•Sylvester, Aunt Edna’s beloved cat, and the representation of the muse.  Aunt Edna’s great secret: every now and then, Sylvester talks, and when he does, it’s a great, make-your-year kind of idea.  Mostly he sleeps and tries to look important, while Edna tries to get him to eat and changes his box over and over (in the forlorn hope that this time he won’t go on the floor).  No one but Edna believes that Sylvester talks (although Cousin Ted tries to humor her about it).  Whenever she’s really desperate and miserable, Aunt Edna quietly asks Sylvester to come up with something.  Once in a very great while he deigns to do so; mostly he leaves her standing there saying “Good kitty, tell me what to do,” pretending to be asleep, while all the cousins mock her.

And that’s pretty much a wrap for this follow-on.  For those of you just joining in the last couple of days (and a big shout out to Dean Wesley Smith who appears to have started that ball rolling), this is the blog where I talk about a little bit of everything.  Next things up are probably a link to a never-before-published story (and some thoughts about its never-before-publishability and what makes science fiction identifiable), a Christmas piece that I’ve been working on for a couple of days, and something or other about global warming/climate change (as the author of Mother of Storms and an inhabitant of this planet I feel like I should say something).  In the somewhat more distant future, I’ll be doing some blog-based projects on data massage (how to get results out of crummy data, not how to rub Brent Spiner); book doctoring; maybe something about the semiotics of the sales process; and other stuff, and those projects/blogs will be announced here first.   Thanks for coming by and I hope you’ll be by again!

Thursday, December 15, 2011

God Rest Ye Merry Merchants, May Ye Make the Yuletide Pay ...

“Christmas affords us all an occasion, each year, to reflect on what we most seriously, truly, and deeply believe in.  I refer of course to money.”  -- Tom Lehrer

A reminder to procrastinating holiday shoppers:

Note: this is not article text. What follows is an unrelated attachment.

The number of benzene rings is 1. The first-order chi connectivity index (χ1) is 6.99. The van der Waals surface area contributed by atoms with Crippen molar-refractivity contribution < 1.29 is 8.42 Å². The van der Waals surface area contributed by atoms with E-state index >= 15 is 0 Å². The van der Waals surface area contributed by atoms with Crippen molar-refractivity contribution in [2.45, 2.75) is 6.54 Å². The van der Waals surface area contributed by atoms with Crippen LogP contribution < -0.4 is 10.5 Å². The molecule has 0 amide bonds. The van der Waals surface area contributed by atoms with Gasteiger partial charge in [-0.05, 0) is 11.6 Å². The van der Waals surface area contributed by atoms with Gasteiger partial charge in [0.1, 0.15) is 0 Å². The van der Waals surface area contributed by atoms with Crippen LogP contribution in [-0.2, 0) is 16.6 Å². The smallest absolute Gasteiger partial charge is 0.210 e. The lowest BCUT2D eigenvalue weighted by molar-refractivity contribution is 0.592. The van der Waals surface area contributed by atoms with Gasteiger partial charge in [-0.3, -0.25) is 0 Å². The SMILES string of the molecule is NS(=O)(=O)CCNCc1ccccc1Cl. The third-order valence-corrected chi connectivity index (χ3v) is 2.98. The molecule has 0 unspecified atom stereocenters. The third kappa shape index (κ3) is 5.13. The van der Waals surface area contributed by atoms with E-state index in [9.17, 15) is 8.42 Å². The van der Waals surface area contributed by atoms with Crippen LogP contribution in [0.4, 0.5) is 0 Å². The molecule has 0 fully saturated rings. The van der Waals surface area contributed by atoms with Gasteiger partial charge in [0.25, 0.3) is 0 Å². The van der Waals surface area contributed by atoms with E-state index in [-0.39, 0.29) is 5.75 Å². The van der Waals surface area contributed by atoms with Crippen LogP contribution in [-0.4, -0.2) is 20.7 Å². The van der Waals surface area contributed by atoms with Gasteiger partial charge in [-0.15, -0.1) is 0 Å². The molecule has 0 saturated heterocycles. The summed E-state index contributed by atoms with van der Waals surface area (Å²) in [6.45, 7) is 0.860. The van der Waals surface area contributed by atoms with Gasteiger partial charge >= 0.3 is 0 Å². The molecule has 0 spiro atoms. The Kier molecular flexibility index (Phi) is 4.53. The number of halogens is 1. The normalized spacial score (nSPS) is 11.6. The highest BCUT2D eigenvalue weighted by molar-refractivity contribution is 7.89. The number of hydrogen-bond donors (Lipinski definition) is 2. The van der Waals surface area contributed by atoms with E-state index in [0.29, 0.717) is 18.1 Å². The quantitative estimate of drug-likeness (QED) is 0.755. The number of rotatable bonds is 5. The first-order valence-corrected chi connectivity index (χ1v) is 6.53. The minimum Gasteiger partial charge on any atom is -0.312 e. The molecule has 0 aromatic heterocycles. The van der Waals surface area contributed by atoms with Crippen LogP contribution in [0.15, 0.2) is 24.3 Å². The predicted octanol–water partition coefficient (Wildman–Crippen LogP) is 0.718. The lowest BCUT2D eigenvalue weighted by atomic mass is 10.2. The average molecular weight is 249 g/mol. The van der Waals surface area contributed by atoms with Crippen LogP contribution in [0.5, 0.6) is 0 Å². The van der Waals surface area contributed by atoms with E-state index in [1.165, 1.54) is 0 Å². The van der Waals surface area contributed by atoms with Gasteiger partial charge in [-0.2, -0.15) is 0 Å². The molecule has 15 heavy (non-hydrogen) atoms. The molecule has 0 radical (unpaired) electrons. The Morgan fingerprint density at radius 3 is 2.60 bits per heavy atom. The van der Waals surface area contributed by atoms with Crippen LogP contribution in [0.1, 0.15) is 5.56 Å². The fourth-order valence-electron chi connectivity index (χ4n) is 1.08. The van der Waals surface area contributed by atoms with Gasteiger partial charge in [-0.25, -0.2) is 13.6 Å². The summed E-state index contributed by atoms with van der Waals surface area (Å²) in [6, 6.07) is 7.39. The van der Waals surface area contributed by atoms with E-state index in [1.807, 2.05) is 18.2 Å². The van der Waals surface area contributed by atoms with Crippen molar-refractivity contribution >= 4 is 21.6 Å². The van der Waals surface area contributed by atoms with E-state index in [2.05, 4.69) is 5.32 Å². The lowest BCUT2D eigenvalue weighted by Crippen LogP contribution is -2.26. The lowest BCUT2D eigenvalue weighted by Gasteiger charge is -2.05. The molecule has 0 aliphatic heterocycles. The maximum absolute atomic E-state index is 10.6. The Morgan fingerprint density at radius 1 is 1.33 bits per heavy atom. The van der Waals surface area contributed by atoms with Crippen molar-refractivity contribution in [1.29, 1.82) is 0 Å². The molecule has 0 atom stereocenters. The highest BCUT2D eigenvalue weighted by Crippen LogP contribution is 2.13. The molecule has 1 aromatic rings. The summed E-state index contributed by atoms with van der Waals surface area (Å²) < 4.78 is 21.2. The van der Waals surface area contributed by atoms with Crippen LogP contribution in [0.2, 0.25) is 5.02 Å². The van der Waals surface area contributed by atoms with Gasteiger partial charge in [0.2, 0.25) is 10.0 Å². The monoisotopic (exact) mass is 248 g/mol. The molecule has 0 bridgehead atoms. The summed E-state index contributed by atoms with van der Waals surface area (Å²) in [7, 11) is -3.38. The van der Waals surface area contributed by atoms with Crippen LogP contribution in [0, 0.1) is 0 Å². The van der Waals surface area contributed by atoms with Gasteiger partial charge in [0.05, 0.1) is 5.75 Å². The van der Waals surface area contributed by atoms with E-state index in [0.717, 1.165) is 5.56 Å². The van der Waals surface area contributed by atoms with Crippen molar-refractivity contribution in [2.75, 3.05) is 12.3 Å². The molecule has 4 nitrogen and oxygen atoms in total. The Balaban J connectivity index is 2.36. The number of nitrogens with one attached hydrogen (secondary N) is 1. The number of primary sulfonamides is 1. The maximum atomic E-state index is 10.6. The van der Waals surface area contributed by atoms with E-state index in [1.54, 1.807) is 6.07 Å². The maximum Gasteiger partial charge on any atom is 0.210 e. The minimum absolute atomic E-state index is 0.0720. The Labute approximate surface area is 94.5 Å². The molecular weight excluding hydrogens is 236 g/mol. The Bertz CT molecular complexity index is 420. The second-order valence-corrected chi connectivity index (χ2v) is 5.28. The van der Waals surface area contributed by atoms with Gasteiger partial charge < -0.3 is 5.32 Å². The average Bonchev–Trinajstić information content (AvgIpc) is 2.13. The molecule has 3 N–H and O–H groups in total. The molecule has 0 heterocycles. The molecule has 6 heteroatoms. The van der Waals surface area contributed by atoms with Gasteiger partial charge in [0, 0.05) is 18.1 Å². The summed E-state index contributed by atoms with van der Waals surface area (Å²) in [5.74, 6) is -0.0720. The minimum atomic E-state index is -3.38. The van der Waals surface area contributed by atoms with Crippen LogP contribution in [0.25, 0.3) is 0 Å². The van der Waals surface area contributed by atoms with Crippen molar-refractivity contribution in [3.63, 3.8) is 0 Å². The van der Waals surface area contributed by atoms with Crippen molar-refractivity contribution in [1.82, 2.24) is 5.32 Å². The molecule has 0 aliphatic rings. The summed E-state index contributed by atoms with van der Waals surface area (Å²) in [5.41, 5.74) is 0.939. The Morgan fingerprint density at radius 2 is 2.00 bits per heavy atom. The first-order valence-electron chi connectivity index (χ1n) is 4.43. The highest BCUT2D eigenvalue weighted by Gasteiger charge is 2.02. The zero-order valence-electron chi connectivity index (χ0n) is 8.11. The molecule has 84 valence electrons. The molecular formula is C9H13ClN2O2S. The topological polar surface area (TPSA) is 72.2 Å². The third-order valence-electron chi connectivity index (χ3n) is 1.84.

I ship collectibles (signed/personalized 1st editions) Priority Mail,which runs a bit slow this time of year (5 business days or so within the US). Those of you who have not gotten orders in at my ebay backlist store and are hoping to get them and wrap them for Christmas should put in your order at the backlist store by  Saturday afternoon at latest.  If you want a personalization – “To Binky, with happy thoughts about gophers” or whatever – you can save a bit of time by telling me that in the note with your order (if you don't say you do, I always send an email to see if you do, and then wait till the next day to ship to give you time to respond). 

This moment of dabbling in grubby trade brought to you by Scrooge, Marley, Grinch, and Mammon; see us for all your holiday exploitation needs.  Widows chucked into the snow at reasonable rates; ask about our bulk specials on orphans!   

Back to ideas and stuff real soon.

Wednesday, December 14, 2011

The publishing perplex as found in the secret diary of Aunt Edna

In communication, I have often found that analogies, metaphors, similes do more harm than good to understanding, but I’m as addicted to them as any other writer or teacher. Once, while guesting into a creative writing class, I quoted Raymond Chandler about there being only two occupations in which it is useful to know how to rob a bank, and one of them is writing; the instructor discovered afterwards that many students were offended because they thought I meant that they were such bad writers that they would never be able to make a living except by crime. Teaching lighting design, I used the familiar comparison that amperage is like volume and voltage is like pressure, only to have a student on an exam explain that we always tied cables up so the electricity would run downhill to the instruments and not puddle in the cable.